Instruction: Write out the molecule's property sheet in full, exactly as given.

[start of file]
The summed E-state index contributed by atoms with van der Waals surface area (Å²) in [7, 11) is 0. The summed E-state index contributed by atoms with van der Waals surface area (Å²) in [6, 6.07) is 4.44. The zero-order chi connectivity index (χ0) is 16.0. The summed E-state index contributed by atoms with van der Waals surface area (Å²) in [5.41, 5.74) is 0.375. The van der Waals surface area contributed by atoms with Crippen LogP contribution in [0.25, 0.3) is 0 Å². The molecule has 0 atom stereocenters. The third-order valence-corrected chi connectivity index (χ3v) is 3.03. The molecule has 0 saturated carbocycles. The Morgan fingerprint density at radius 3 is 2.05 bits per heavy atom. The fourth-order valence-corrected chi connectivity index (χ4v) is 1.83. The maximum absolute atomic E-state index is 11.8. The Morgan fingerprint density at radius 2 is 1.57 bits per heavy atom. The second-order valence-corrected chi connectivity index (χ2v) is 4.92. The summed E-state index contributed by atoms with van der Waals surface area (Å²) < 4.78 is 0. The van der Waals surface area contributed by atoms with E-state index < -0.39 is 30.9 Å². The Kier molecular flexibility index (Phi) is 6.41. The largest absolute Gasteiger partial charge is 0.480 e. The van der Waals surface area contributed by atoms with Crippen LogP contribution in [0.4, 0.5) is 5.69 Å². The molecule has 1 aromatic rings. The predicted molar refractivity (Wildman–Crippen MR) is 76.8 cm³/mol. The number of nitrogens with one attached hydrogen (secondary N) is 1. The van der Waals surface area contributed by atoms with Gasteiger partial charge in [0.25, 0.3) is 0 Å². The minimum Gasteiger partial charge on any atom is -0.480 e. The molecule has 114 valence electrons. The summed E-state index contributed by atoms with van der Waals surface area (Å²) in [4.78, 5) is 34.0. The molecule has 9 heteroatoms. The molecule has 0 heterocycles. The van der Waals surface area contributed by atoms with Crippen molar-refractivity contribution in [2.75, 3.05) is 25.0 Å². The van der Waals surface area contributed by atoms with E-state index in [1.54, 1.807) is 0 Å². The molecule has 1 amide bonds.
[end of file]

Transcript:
The summed E-state index contributed by atoms with van der Waals surface area (Å²) in [7, 11) is 0. The summed E-state index contributed by atoms with van der Waals surface area (Å²) in [6, 6.07) is 4.44. The zero-order chi connectivity index (χ0) is 16.0. The summed E-state index contributed by atoms with van der Waals surface area (Å²) in [5.41, 5.74) is 0.375. The van der Waals surface area contributed by atoms with Crippen LogP contribution in [0.25, 0.3) is 0 Å². The molecule has 0 atom stereocenters. The third-order valence-corrected chi connectivity index (χ3v) is 3.03. The molecule has 0 saturated carbocycles. The Morgan fingerprint density at radius 3 is 2.05 bits per heavy atom. The fourth-order valence-corrected chi connectivity index (χ4v) is 1.83. The maximum absolute atomic E-state index is 11.8. The Morgan fingerprint density at radius 2 is 1.57 bits per heavy atom. The second-order valence-corrected chi connectivity index (χ2v) is 4.92. The summed E-state index contributed by atoms with van der Waals surface area (Å²) < 4.78 is 0. The van der Waals surface area contributed by atoms with E-state index < -0.39 is 30.9 Å². The Kier molecular flexibility index (Phi) is 6.41. The largest absolute Gasteiger partial charge is 0.480 e. The van der Waals surface area contributed by atoms with Crippen LogP contribution in [0.4, 0.5) is 5.69 Å². The molecule has 1 aromatic rings. The predicted molar refractivity (Wildman–Crippen MR) is 76.8 cm³/mol. The number of nitrogens with one attached hydrogen (secondary N) is 1. The van der Waals surface area contributed by atoms with Gasteiger partial charge in [0.25, 0.3) is 0 Å². The minimum Gasteiger partial charge on any atom is -0.480 e. The molecule has 114 valence electrons. The summed E-state index contributed by atoms with van der Waals surface area (Å²) in [4.78, 5) is 34.0. The molecule has 9 heteroatoms. The molecule has 0 heterocycles. The van der Waals surface area contributed by atoms with Crippen molar-refractivity contribution in [2.75, 3.05) is 25.0 Å². The van der Waals surface area contributed by atoms with E-state index in [1.54, 1.807) is 0 Å². The molecule has 1 amide bonds.